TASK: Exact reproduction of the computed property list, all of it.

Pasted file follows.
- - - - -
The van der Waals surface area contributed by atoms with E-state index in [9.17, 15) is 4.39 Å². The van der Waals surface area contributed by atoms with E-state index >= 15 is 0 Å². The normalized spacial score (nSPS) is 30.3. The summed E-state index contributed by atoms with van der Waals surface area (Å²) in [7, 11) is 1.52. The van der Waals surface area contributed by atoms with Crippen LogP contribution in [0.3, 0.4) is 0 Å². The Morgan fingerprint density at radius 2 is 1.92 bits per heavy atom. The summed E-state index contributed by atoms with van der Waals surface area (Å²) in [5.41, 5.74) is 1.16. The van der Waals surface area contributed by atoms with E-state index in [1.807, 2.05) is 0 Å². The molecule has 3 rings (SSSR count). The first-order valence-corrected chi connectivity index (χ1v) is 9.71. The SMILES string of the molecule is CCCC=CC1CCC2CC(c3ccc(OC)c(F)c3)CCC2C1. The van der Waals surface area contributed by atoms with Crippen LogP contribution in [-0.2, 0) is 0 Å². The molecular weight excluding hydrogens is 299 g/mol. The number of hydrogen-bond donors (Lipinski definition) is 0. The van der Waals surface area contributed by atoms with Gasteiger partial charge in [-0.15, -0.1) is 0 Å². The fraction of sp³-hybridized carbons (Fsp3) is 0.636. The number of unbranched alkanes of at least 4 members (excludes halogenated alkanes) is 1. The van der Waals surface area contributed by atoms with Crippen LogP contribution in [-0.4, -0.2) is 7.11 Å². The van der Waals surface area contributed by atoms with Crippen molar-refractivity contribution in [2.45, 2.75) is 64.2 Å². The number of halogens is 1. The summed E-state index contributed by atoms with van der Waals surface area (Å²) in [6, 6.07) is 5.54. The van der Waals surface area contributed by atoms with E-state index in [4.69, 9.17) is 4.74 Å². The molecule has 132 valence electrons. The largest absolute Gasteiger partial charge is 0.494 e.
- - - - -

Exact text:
The van der Waals surface area contributed by atoms with E-state index in [9.17, 15) is 4.39 Å². The van der Waals surface area contributed by atoms with E-state index >= 15 is 0 Å². The normalized spacial score (nSPS) is 30.3. The summed E-state index contributed by atoms with van der Waals surface area (Å²) in [7, 11) is 1.52. The van der Waals surface area contributed by atoms with Crippen LogP contribution in [0.3, 0.4) is 0 Å². The Morgan fingerprint density at radius 2 is 1.92 bits per heavy atom. The summed E-state index contributed by atoms with van der Waals surface area (Å²) in [5.41, 5.74) is 1.16. The van der Waals surface area contributed by atoms with E-state index in [1.807, 2.05) is 0 Å². The molecule has 3 rings (SSSR count). The first-order valence-corrected chi connectivity index (χ1v) is 9.71. The SMILES string of the molecule is CCCC=CC1CCC2CC(c3ccc(OC)c(F)c3)CCC2C1. The van der Waals surface area contributed by atoms with Crippen LogP contribution in [-0.2, 0) is 0 Å². The molecular weight excluding hydrogens is 299 g/mol. The number of hydrogen-bond donors (Lipinski definition) is 0. The van der Waals surface area contributed by atoms with Gasteiger partial charge in [-0.15, -0.1) is 0 Å². The fraction of sp³-hybridized carbons (Fsp3) is 0.636. The number of unbranched alkanes of at least 4 members (excludes halogenated alkanes) is 1. The van der Waals surface area contributed by atoms with Crippen LogP contribution in [-0.4, -0.2) is 7.11 Å². The van der Waals surface area contributed by atoms with Crippen molar-refractivity contribution in [2.45, 2.75) is 64.2 Å². The number of halogens is 1. The summed E-state index contributed by atoms with van der Waals surface area (Å²) in [6, 6.07) is 5.54. The van der Waals surface area contributed by atoms with E-state index in [4.69, 9.17) is 4.74 Å². The molecule has 132 valence electrons. The largest absolute Gasteiger partial charge is 0.494 e.